Energy crisis now a food security risk

There is probably no issue more urgent than the worsening energy crisis for South Africa's agriculture and agribusinesses. Farmers who rely on irrigation have all expressed concerns that persistent loadshedding negatively affects production.

In crucial field crops, roughly 20% of maize, 15% of soybean, 34% of sugarcane and nearly half of the wheat production are produced under irrigation. Fruits and vegetables also heavily rely on irrigation and thus face similar challenges. In red meat, poultry, piggery, wool, and dairy production, there are also concerns that loadshedding beyond stage two makes operations and planning challenging, as these industries all require continuous power for their usual activities.

Similarly, agribusinesses face similar challenges in various downstream processing activities, such as milling, bakeries, abattoirs, wine processing, packaging, and animal vaccine production. Exporting agribusinesses, especially those with products susceptible to delays, such as fruits, red meat, and wine, are also worried about the port activities, which fortunately haven't been primarily affected.

The financial impact on farmers and agribusinesses or food security is not yet clear and will be difficult to quantify. There are also food security concerns as the effect of loadshedding will probably show in the volumes of products to be harvested/produced later in the coming months due to the time lag in agricultural production stages. The other emerging concern is the impact on jobs if businesses are severely affected. There is a real danger that some farmers could lose their crops, which would impact the farms' financial future and likely negatively impact agricultural financiers.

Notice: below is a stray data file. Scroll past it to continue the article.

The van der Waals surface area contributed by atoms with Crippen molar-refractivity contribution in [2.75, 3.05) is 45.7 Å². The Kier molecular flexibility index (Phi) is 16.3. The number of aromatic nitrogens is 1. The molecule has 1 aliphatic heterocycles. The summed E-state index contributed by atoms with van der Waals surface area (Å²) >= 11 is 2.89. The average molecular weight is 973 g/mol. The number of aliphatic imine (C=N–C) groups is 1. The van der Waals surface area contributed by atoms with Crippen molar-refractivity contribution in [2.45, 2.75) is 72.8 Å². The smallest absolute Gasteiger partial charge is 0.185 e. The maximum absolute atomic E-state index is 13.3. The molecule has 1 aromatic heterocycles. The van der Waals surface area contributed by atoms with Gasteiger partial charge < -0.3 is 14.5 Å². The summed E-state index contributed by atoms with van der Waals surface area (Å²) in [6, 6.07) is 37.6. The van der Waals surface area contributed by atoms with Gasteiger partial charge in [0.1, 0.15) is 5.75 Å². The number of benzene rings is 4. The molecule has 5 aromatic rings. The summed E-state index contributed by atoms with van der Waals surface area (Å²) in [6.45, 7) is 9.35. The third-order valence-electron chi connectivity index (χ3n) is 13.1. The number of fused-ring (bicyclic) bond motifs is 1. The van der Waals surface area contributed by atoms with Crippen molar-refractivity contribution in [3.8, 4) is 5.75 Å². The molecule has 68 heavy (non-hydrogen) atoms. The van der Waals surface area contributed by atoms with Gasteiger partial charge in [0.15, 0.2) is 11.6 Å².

Total exemption of the sector from loadshedding will be near impossible. Many food processing companies and farms are technically linked to other localities and cannot be easily insulated from loadshedding. With Eskom's challenges likely to be with us for some time, reducing reliance on Eskom will probably be a strategic business survival consideration for many businesses, although costly. Investing in alternative power sources will need to be prioritized where financial resources permit. This alternative generation may not necessarily take a business "off the grid" but ensure the continuity of crucial business activities during the cycle of loadshedding.

The financial commitments associated with this may be quite large, and businesses may also encounter regulatory hurdles. These financial or regulatory limitations should be shared with the Department of Agriculture, Land Reform and Rural Development (DALRRD) so that they can help address them within their available resources and means.

One possible step DALLRD can consider is to streamline the application processes under the Subdivision of Agricultural Land Act (SALA) and Spatial Planning and Land Use Management Act (SPLUMA) to authorize land use for energy generation. Additionally, if the government could also consider subsidies for solar panels and battery storage on top of relaxing these requirements, many farmers could possibly go off grid and generate enough power for their systems.
These are some of the issues I cover in this week’s podcast.

My writings on agricultural economic matters are available on my blog:

Podcast production by: Lwandiso Gwarubana, Richard Humphries, and Sam Mkokeli
23 Jan English South Africa Investing · Food

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